Cartels is better than most recent Seagal efforts but even then there isn’t anything all that memorable about it.
Synopsis: An elite team of DEA agents is assigned to protect a dangerous drug lord and take refuge in a luxury hotel while they await extraction. They soon find themselves at the center of an ambush as the drug lord’s former associates launch an explosive assault on the hotel.
Review: A drug kingpin is captured by a team of US Marshalls, and they’ve got him at a Romanian hotel, waiting for orders on what to do with him. Over the course of 24 hours, the US Marshalls will have to fight for their lives as the hotel comes under assault from hitmen and soldiers paid by the kingpin’s second-in-command (played by UFC fighter George St-Pierre). As the hotel becomes a battleground, another team of agents – led by Harrison (Steven Seagal) – show up and get caught in the crossfire. In the aftermath, Harrison is left to pick up the pieces and get to the bottom of who has betrayed the US Marshalls and who might be working for the kingpin.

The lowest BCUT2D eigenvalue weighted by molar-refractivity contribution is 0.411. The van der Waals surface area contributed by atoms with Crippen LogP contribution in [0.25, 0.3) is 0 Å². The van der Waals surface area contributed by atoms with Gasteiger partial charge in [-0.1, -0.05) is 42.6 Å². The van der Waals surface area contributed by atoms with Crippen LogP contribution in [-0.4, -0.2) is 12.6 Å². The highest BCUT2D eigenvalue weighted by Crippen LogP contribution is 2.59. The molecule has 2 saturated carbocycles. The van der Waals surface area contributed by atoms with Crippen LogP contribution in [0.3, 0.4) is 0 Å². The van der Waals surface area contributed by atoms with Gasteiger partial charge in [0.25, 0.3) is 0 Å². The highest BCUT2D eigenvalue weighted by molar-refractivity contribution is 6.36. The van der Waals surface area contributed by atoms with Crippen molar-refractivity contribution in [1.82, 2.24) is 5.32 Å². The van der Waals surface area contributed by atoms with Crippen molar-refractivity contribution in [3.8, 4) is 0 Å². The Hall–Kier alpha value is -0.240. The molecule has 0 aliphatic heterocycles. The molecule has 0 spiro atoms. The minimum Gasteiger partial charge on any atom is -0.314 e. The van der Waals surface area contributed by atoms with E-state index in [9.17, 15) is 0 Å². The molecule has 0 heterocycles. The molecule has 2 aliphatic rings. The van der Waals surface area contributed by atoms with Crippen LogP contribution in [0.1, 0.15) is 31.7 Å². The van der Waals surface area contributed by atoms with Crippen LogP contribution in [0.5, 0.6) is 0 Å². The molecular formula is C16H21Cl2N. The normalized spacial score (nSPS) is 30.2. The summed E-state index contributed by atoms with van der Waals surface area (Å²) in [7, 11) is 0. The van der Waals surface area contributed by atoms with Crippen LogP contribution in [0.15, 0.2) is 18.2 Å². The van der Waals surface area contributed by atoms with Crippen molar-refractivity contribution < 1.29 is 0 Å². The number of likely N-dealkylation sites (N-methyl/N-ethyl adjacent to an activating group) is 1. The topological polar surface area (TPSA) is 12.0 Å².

I’ll preface this by saying that I saw Cartels theatrically earlier this summer. Every time Steven Seagal has a limited theatrical release, I go out of my way to be there to show my support. In the past three years, he’s had six theatrical (Absolution, Code of Honor, The Asian Connection, End of a Gun, Contract to Kill, and Cartels) releases, which not many people will be aware of. I was there for all six of those. He’s also released as many releases that went straight to video, so this guy has been busy. He passed the point of no return as far as quality goes quite some time ago (his last great one was Urban Justice), but he’s still at it, and if his fans still care you can always look forward to the next 3-6 months when he’ll have another one out. Cartels is one of the average pictures he’s done. He doesn’t do much in it, and his seemingly improvised dialogue is rife with “F”-bombs and double speech. He has a fight with St-Pierre, who astonishingly knocks him down in one quick moment. If you want to see Seagal get floored by an opponent, here’s your chance, but savor it because if you blink you’ll miss it. The story of Cartels sort of makes sense, and action guy Luke Goss has some scenes in it, but the only reason why the film is worth watching is because Seagal is in it, but you won’t be missing much if you skip it. Longtime and long-suffering Seagal collaborator Keoni Waxman directed it.